Departments: Civil & Environmental Engineering and Woods Institute for the Environment
Topics of Interest: Water access and child health, urban water and sanitation services, water availability and food security
Projects: Chlorine Disinfection Systems for Low-Income Urban Areas: Bangladesh; Rural Health and Development at the Food-Water Nexus: Kenya
Amy J. Pickering is a Research Associate and lecturer in Civil and Environmental Engineering at Stanford University and an affiliated researcher at the International Center for Diarrheal Diseases Research, Bangladesh. She has a master’s degree in environmental engineering from UC Berkeley and a Ph.D in Environment and Resources from Stanford University. Amy uses social science, epidemiology, and microbiology to understand diarrheal disease transmission pathways among households in low-income countries and develop strategies to interrupt them. She has done several field studies in Tanzania that employ microbial techniques to identify sources and mechanisms of hand and environmental fecal contamination. Currently she is involved in several health impact evaluations in Africa and Asia: a household-level behavior intervention in Tanzania, a school-based hand hygiene intervention in Kenya, a community-led total sanitation intervention in Mali, and a community-level water disinfection in Bangladesh. Read more about her research.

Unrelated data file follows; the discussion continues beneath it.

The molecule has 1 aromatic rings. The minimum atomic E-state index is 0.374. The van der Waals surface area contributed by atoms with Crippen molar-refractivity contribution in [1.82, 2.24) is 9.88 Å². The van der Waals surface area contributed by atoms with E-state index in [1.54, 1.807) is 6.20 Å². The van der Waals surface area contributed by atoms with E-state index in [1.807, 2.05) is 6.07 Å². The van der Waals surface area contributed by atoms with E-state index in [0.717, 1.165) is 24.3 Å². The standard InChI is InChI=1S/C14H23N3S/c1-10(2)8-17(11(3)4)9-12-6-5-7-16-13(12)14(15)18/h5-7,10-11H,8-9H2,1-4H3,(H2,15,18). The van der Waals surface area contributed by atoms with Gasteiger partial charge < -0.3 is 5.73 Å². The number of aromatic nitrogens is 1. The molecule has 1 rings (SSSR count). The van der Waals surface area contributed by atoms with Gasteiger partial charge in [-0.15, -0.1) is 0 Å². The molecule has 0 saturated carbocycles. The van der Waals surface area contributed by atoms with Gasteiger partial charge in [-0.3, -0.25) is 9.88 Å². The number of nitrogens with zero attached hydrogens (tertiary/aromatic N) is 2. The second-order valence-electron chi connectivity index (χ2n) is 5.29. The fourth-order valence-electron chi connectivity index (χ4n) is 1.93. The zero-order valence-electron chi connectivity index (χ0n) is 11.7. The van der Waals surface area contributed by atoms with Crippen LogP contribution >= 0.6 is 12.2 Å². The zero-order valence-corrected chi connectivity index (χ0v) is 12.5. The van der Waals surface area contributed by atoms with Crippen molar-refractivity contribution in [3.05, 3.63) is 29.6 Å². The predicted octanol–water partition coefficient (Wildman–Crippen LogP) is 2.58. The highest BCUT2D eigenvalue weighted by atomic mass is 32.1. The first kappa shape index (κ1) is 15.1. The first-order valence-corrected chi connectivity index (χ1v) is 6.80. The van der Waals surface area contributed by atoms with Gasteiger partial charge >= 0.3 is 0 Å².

Before arriving at Stanford, Amy coordinated an Initiative on Safe Water and Sanitation supported by the Blum Center for Developing Economies at the University of California, Berkeley. Amy also worked on the design and performance assessment of the UV Tube at Berkeley, a low-cost household water disinfection technology that employs UV light to inactivate pathogens. Implementing the UV Tube technology led to many adventures, from participating in Tsunami relief work in Sri Lanka to serving as the Director of Project Development for the non-profit organization, Fundación Cántaro Azul in La Paz, Mexico.
Amy’s exposure to environmental policy comes from her stint as an environmental engineer in the Office of Water for the US Environmental Protection Agency in Washington, DC. After her cubicle time at the EPA, she escaped to South East Asia on a William J. Fulbright Scholarship to wander around with her camera conducting a documentary photography project focused on the interaction between people and water. Her photos can be viewed online.